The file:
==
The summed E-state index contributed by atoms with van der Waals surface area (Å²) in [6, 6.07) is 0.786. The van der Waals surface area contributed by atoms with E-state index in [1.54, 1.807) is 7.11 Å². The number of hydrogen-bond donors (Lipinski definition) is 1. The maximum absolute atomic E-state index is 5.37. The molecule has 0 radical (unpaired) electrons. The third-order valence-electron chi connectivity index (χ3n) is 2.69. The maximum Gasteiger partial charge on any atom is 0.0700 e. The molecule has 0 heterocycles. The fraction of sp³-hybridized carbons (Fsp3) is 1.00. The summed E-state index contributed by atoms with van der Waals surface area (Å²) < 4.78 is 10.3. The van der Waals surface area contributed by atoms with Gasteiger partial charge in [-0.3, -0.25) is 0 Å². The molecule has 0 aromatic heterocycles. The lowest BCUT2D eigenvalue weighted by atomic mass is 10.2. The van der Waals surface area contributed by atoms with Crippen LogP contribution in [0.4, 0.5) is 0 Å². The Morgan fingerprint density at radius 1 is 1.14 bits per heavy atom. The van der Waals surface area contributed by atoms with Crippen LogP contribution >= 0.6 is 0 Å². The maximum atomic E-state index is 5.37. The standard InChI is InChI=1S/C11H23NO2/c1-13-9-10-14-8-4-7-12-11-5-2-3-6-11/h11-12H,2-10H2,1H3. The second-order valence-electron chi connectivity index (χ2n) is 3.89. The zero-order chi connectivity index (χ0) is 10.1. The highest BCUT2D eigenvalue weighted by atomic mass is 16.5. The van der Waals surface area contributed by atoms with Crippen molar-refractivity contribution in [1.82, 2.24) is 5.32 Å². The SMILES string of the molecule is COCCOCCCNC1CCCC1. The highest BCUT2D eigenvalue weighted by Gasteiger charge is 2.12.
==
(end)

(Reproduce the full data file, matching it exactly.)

The summed E-state index contributed by atoms with van der Waals surface area (Å²) in [6, 6.07) is 0.786. The van der Waals surface area contributed by atoms with E-state index in [1.54, 1.807) is 7.11 Å². The number of hydrogen-bond donors (Lipinski definition) is 1. The maximum absolute atomic E-state index is 5.37. The molecule has 0 radical (unpaired) electrons. The third-order valence-electron chi connectivity index (χ3n) is 2.69. The maximum Gasteiger partial charge on any atom is 0.0700 e. The molecule has 0 heterocycles. The fraction of sp³-hybridized carbons (Fsp3) is 1.00. The summed E-state index contributed by atoms with van der Waals surface area (Å²) < 4.78 is 10.3. The van der Waals surface area contributed by atoms with Gasteiger partial charge in [-0.3, -0.25) is 0 Å². The molecule has 0 aromatic heterocycles. The lowest BCUT2D eigenvalue weighted by atomic mass is 10.2. The van der Waals surface area contributed by atoms with Crippen LogP contribution in [0.4, 0.5) is 0 Å². The Morgan fingerprint density at radius 1 is 1.14 bits per heavy atom. The van der Waals surface area contributed by atoms with Crippen LogP contribution >= 0.6 is 0 Å². The maximum atomic E-state index is 5.37. The standard InChI is InChI=1S/C11H23NO2/c1-13-9-10-14-8-4-7-12-11-5-2-3-6-11/h11-12H,2-10H2,1H3. The second-order valence-electron chi connectivity index (χ2n) is 3.89. The zero-order chi connectivity index (χ0) is 10.1. The highest BCUT2D eigenvalue weighted by atomic mass is 16.5. The van der Waals surface area contributed by atoms with Crippen molar-refractivity contribution in [1.82, 2.24) is 5.32 Å². The SMILES string of the molecule is COCCOCCCNC1CCCC1. The highest BCUT2D eigenvalue weighted by Gasteiger charge is 2.12.